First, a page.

Last month I did some travelling around India. While I was there for a bit of sight-seeing, I was also intrigued as to what socialand economic changes might have taken place in the ten years since my lastvisit. After all, I’d worked out that the Indian economy would have more orless doubled in size during my absence. My trip would be a chance to seefirst-hand how one of the world’s most populous countries was handling sustainedeconomic growth of more than 7%pa.
I recently saw the movie AmazingGrace. It’s a powerful, albeit Hollywood-style, retelling of thelife of William Wilberforce – the British politician who was instrumental inabolishing the slave trade throughout the British Empire. It’s the sort ofmovie that can make you pat yourself on the back and be pleased with how farsociety has come. But when future generations look back on us, it’s soberingto think they might judge us in the same light.
There has been a fresh proliferation ofnegative sentiment on international markets in recent weeks. The Euro-zone hasbeen slipping further into crisis while concerns over the US debt ceiling and a weak US economy are coming to a head. Expectations of US GDP-growth in thenear-term are beginning to drift downwards again with the labour market anddomestic demand expected to remain sluggish for some time.
The New Zealand dollar is trading above 80 US cents again, which is great news for consumers but has some commentators worried. A higher dollar lowers returns to exporters and makes borrowing to spend money on imports more attractive. But advocating for a lower exchange rate is akin to advocating that wages should be lower, which is a brave position to take.
It’s six in the morning on a typical day in Bangkok. Near where I’m standing a man lays out his worldly possessions for sale on a rug. Thumbing his book, he settles down for a long and uneventful day. Nearby a mother of three is also starting her day. She fires the charcoal grill and gets to work chopping up day-old meat and vegetables. Although she will do a brisker trade than the gentleman with the rug, it’s not much of a living. This scene is typical of the developing world. But just a stone’s throw from this particular makeshift market is a bustling mega-mall where Bangkok’s growing middle class come to find an outlet for their new-found wealth.
The National Party went into the 2005election with a promise to ditch Working for Families and replace it with taxcuts. But the current National-led government has largely left the policyalone so far. With widespread concern over the government’s finances atpresent, Working for Families no longer seems untouchable. But figuring outwhat to do with the costly scheme is no simple task.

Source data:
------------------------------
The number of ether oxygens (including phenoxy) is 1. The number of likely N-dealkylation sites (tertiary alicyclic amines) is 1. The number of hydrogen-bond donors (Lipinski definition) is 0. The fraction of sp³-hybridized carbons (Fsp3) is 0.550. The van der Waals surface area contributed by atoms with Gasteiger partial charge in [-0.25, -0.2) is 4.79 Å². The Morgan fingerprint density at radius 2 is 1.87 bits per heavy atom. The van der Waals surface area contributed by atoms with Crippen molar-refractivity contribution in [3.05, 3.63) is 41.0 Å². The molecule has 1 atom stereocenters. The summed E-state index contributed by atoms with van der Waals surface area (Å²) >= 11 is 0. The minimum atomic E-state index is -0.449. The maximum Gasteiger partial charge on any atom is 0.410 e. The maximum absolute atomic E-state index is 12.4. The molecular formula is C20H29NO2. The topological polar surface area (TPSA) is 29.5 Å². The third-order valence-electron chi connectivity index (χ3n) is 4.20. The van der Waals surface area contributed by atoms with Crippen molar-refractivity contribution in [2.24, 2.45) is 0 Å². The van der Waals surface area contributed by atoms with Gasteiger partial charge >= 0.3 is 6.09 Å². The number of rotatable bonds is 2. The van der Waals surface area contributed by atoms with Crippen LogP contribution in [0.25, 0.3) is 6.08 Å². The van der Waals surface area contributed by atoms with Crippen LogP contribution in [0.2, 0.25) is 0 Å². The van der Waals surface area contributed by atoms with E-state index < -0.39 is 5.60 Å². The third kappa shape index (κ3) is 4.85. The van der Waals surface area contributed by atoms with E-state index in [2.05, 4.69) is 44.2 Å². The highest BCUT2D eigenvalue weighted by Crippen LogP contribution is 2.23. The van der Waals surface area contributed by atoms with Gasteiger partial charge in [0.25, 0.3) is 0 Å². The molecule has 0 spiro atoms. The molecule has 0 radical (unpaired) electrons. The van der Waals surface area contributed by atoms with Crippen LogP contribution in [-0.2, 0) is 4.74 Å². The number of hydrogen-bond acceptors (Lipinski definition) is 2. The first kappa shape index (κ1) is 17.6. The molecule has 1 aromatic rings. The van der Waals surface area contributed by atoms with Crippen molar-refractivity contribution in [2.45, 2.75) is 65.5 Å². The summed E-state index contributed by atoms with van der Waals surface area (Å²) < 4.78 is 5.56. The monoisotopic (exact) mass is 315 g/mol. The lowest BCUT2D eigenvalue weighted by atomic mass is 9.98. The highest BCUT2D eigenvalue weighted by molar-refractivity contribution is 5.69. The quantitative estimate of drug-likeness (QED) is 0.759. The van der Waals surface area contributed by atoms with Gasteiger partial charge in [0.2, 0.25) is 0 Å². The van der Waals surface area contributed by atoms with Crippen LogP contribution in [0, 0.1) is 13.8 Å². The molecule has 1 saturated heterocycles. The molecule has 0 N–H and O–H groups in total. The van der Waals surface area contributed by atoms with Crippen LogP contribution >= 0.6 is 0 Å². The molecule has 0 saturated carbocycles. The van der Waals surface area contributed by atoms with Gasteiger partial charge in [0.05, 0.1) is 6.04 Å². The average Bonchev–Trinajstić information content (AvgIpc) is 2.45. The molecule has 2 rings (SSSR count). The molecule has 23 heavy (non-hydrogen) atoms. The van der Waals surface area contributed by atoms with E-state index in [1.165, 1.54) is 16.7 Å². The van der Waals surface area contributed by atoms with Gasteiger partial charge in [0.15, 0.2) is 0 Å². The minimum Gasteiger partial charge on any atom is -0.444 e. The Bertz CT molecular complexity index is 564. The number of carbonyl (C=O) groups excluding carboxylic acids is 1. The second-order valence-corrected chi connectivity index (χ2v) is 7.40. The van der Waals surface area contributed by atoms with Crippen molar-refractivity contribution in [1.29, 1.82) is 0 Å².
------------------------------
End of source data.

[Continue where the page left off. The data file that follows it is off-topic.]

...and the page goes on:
With dairy prices rising another 7.2% in Fonterra’s latest online auction, consumers are likely to face further increases in the price of milk and cheese at the supermarket this year. Inevitably there have been fresh calls for the Government to step in and help lower the price of milk. After all, New Zealand is responsible for more than a third of the world’s export dairy trade. If petrol costs just forty cents a litre in oil rich Saudi Arabia, why are we paying so much for our milk?
The idea of user-pays conservation is untenable to many people. However, access to New Zealand’s conservation estate already includes a level of user-pays. Tourism operators pay concessions to access Department of Conservation (DOC) land, which they recover by charging their customers. Trampers pay for the use of DOC huts and camp sites, although these facilities are often heavily subsidised from the public purse. But the majority of trampers, hunters, mountain bikers, and other eco-tourists or adventure seekers do not pay directly for the use of the conservation estate.
As China’s economy continues to hum along, a major economictransition is taking place. China is starting to move away from export-intensivegrowth towards greater domestic demand. At the same time, China’s cheap labouradvantage is giving way to more focus on value-added. Questions have beenraised about China’s ability to keep growing amid a sluggish global recoveryand unwinding government stimulus. But a moderate recovery in exports and asteady rise in domestic demand will be enough for China to maintain growth ofaround 8-9%pa over at least the next five years.
At the turn of the century, telecommuting was a big buzz word in IT and management circles. Many white-collar workers wondered if the days of commuting into the office five days a week were numbered. But while communication and remote access technology has matured considerably over the last decade, most of us seem unwilling or unable to make the switch and start predominately working from home.